Campbell's Ashridge Mission Model

Ashridge Mission Model is a mission statement creation framework of four important mission statement dimensions namely, purpose, strategy, values, and behavioral standards. The latter two dimensions, which incorporate “metaphysical” concepts, are intended to describe the organization’s culture.[1] A strong mission exists when the four elements of mission reinforce each other. This is most easily perceived by looking at the links between the strategy and the value system and whether both can be acted out through the same behavior standards.

Given a certain degree of confusion surrounding what an organisational mission should encompass and achieve, Campell and Yeung conducted a two-year research project with 53 large, successful companies in the early 1990s in order to try to devise a meaningful mission structure. The fruits of their labor is a framework that has come to be known as the Ashridge Mission Model.[2]

Campbell's Ashridge Mission Model
Figure 1. source:

Elements of Ashridge Mission Model[3]

  • Purpose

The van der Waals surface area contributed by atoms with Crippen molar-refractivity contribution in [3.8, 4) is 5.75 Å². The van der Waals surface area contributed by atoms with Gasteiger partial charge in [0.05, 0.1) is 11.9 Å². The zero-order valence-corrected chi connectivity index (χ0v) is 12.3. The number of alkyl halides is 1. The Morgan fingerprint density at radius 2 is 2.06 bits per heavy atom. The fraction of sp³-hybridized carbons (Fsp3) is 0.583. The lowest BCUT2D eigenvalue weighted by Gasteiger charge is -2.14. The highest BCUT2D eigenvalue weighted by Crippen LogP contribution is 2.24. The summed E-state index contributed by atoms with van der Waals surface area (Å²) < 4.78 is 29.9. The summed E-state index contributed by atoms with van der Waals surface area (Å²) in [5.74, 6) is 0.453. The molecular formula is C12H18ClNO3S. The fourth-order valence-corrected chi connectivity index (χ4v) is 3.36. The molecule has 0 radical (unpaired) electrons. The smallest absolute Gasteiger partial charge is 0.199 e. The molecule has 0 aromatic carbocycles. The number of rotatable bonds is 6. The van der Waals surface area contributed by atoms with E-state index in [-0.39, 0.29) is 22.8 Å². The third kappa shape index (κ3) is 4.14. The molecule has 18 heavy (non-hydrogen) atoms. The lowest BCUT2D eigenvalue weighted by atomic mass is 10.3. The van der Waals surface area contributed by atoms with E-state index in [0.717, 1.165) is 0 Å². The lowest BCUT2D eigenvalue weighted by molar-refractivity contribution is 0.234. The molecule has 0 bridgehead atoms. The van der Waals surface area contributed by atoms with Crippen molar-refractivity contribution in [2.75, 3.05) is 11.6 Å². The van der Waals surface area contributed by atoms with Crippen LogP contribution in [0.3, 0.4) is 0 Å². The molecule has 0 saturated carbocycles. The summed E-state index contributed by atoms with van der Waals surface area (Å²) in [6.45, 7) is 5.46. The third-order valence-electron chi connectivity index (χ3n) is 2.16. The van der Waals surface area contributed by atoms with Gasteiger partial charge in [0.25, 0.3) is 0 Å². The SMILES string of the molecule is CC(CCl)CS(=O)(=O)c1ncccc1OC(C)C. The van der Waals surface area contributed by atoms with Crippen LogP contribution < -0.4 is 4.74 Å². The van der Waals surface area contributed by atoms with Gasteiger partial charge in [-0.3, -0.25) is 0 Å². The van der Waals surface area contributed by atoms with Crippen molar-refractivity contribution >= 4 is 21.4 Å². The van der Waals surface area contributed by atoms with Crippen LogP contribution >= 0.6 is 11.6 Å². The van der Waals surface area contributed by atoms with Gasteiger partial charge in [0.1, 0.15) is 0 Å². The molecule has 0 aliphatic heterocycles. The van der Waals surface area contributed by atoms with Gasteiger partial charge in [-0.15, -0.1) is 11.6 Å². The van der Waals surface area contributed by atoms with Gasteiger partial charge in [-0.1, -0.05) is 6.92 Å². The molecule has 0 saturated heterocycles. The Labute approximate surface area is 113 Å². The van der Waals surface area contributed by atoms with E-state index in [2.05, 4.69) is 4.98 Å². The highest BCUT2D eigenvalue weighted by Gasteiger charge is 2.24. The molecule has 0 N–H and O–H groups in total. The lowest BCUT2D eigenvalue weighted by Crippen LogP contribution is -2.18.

What is the company for? For whose benefit is all the effort being put in? Why should a manager or an employee do more than the minimum required? For a company these questions are the equivalent of a person asking 'why do I exist?' . The questions are deeply philosophical and can lead boards of directors into heated debate. Indeed, many companies do not even attempt to reach a conclusion about the nature of their overall purpose. However, where there docs appear to be an overall idea of purpose, companies fall into three categories. First there is the company that claims to exist for the benefit of the shareholders. For these com panics the purpose is to maximize wealth for the shareholders. All decisions are assessed against a yardstick of shareholder value. Hanson, a conglomerate focused on Britain and the U.S.A., is one example. Lord Hanson repeatedly states, 'The shareholder is king'. Unlike many companies whose chairmen claim to be working primarily for the shareholders, Lord Hanson believes what he says and manages the business to that end. Hence Martin Taylor, a director, feels quite free to say: 'All of our businesses are for sale all of the time. If anyone is prepared to pay us more than we think they are worth we will sell. We have no attachment to any individual business.'Most managers, however, arc not as single minded as Lord Hanson. They do not believe that the company's only purpose is to create wealth for shareholders. They acknowledge the claims of other stakeholders such as customers, employees, suppliers and the community. Faced with the question: 'Is your company in business to make money for shareholders, make products for customers or provide rewarding jobs for employees?', they will answer yes to all three. The second type of company, therefore, is one that exists to satisfy all its stakeholders. In order to articulate this broader idea of purpose many of these companies have written down their responsibility to each stakeholder group. Ciba-Geigy is an example.It has published the company's business principles under four headings- the public and the environment, customers, employees and shareholders. Under the heading of the public and the environment it has five paragraphs describing principles such as: 'We will behave as a responsible corporate member of society and will do our best to cooperate in a responsible manner with the appropriate authorities, local and national'. For customers there are three paragraphs, employees eight paragraphs and shareholders five paragraphs. A less detailed statement of the company's commitment to its stakeholders is given by Monsanto: 'Monsanto's continuing success requires customer enthusiasm for our products, employee dedication and skill, public acceptance of our social behavior, and share owner confidence and investment. Our goal is to merit their collective support and, in so doing, share with them the rewards that a truly great worldwide company can generate'. In practice it can be argued that the multiple stakeholder view of purpose is more a matter of pragmatism than arbitrary choice. In a competitive labor market, a company which totally ignored its employees' needs would soon find its labor costs soaring as it fought to stem the tide of rising employee turnover. But what is important is the psychology of statements of purpose. Lord Hanson is saying that he is expecting his managers to put the allegiance of employees after the interests of shareholders in their list of priorities. Other companies say they have equal priority. For employees this makes them very different companies. Managers in the third type of company are dissatisfied by a purpose solely aimed at satisfying stakeholder needs. They have sought to identify a purpose that is greater than the combined needs of the stakeholders, something to which all the stakeholders can feel proud of contributing. In short, they aim towards a higher ideal. The planning director in one company, operating in a depressed region of Britain, explained: 'I don't get excited about making money for shareholders. I like to help businesses succeed. That's something I can get excited about. I believe our future depends on it- I don't just mean this company, it's about the future of the nation, even the international community -it's about world peace and that sort of thing.' At Marks and Spencer one manager described the company's purpose as 'raising standards for the working man'. This rings true for many others in the company who felt, particularly in the early days of Marks and Spencer and after the war, that they were improving the standard of clothing available to the average person because they were able to retail high quality goods at affordable prices. We believe that leaders will find it easier to create employees with commitment and enthusiasm if they choose a purpose aimed at a higher ideal. We have met individuals committed to shareholders or to the broader definition of stakeholders, but we believe that it is harder for this commitment to grow. Purposes expressed in terms of stakeholders tend to emphasize their different selfish interests. Purposes aimed at higher ideals seek to deny these selfish interests or at least dampen their legitimacy.This makes it easier to bind the organization together.